John R. Beardsley

Thumb & Pointer


When I get the call—collect, Department
of Corrections—Jay’s
voice on the other side is hushed, nervous

& though I’ve never once visited him
in the state pen,
I can picture him, blaze orange jumpsuit and all.

I’m stoned out of my mind and have been for weeks,
so when he says the words
razor tag I hear laser tag, and I think of that boy

the RCPD shot down because that hunk of black
plastic, curved in all the wrong
ways for a sidearm, seemed the sort of threat

they’d need to open up on. Or maybe it wasn’t the gun,
maybe the boy
was too real. Maybe the bright pinpoints blinded them

in the sidling sunset, the pink turns of autumn light–
razor tag he repeats, because I’ve said
something stupid, I’m fucking cut everywhere, stiches

on stiches. This I can’t see: the hard cons. Blur—
prison ink & a quick safety glint,
and those hours of cigarette ash, the repeated plunge

of ballpoint and paperclip-needle, a teardrop,
inside a teardrop, inside a teardrop
black center to blurry, gangrenous edge; that the record

of so many bodies, innocent or otherwise, can buy
backup only when the violence isn’t play–


None of us balk or stop kicking
when Chris drops the Louisville
Slugger & everyone thinks it’s okay–
that is, it seems justified.

And the sound of that Neo-Nazi’s
hand pulverized between the wide
wood barrel and the greying asphalt
is something like a bag of ice dropped

on a slab of concrete, wet and sharp,
the quick hollow clock—ash cutting
into Chris’ palms. Later I throw up
cheap wine and Mickey’s through

my fingers, but it isn’t the rotgut,
it’s remembering the fourteen-year-old
punk kid from Burlington, all bone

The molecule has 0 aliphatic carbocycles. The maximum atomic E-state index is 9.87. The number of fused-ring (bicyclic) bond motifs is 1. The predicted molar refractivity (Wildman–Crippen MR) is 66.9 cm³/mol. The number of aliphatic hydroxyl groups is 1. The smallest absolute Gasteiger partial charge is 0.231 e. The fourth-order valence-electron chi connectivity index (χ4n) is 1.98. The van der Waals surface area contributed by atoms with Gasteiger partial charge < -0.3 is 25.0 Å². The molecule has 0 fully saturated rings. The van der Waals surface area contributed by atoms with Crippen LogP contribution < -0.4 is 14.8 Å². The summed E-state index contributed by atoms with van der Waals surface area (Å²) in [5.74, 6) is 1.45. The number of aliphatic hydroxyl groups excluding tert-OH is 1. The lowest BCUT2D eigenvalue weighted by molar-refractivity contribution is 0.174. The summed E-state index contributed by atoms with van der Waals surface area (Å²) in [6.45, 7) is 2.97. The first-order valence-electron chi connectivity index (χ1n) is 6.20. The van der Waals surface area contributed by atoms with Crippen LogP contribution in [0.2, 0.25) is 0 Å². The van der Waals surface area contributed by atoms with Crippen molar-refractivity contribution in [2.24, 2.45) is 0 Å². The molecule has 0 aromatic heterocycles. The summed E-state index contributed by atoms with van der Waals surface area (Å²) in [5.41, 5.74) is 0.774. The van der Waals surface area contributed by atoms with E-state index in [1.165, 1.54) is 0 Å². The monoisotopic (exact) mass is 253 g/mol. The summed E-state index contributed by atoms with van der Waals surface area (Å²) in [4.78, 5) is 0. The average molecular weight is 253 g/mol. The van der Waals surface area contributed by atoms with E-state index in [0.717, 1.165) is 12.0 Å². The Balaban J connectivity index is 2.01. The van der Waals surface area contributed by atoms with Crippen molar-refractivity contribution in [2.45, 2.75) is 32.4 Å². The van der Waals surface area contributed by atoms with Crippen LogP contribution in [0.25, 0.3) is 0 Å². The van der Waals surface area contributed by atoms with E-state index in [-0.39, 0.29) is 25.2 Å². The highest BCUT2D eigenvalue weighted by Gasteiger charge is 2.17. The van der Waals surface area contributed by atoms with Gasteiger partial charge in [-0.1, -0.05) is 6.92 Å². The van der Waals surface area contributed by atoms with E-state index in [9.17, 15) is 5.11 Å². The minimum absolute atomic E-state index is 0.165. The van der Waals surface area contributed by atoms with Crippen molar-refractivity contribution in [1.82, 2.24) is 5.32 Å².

and mohawk, the blood snaking

from his mouth and ears,
and the pushing-thirty Nazi skins
pissing all over his torn up Crass t-shirt.
Justified. I want to know and don’t

what happened to that kid, whether once
the stitches were out he jumped a train
and never came back to the steely waste
of Wisconsin, the cloying, chocolate-factory

stench that washed over his hometown.
I want to know whether that ignorant motherfucker
we beat until he loosed his bowels
ever got to use that hand again.

And if I were seventeen still, I’d want to think
that every time he gripped a beer he’d wince
and feel something, he’d wish to rewind
the bloody-minded aftermath of that three-band bill,

the last any punk band would play there
for a decade, or wish away the swastika
dug in the web between useless thumb & pointer.
One could want that.

John R. Beardsley divides his time between Evansville, Indiana, where he teaches at the University of Southern Indiana, and Tallahassee, Florida, where he is a doctoral candidate in Creative Writing at Florida State University. His poems have appeared or are forthcoming in The Journal, Gulf Coast, Third Coast, Colorado Review, Cutbank, and elsewhere.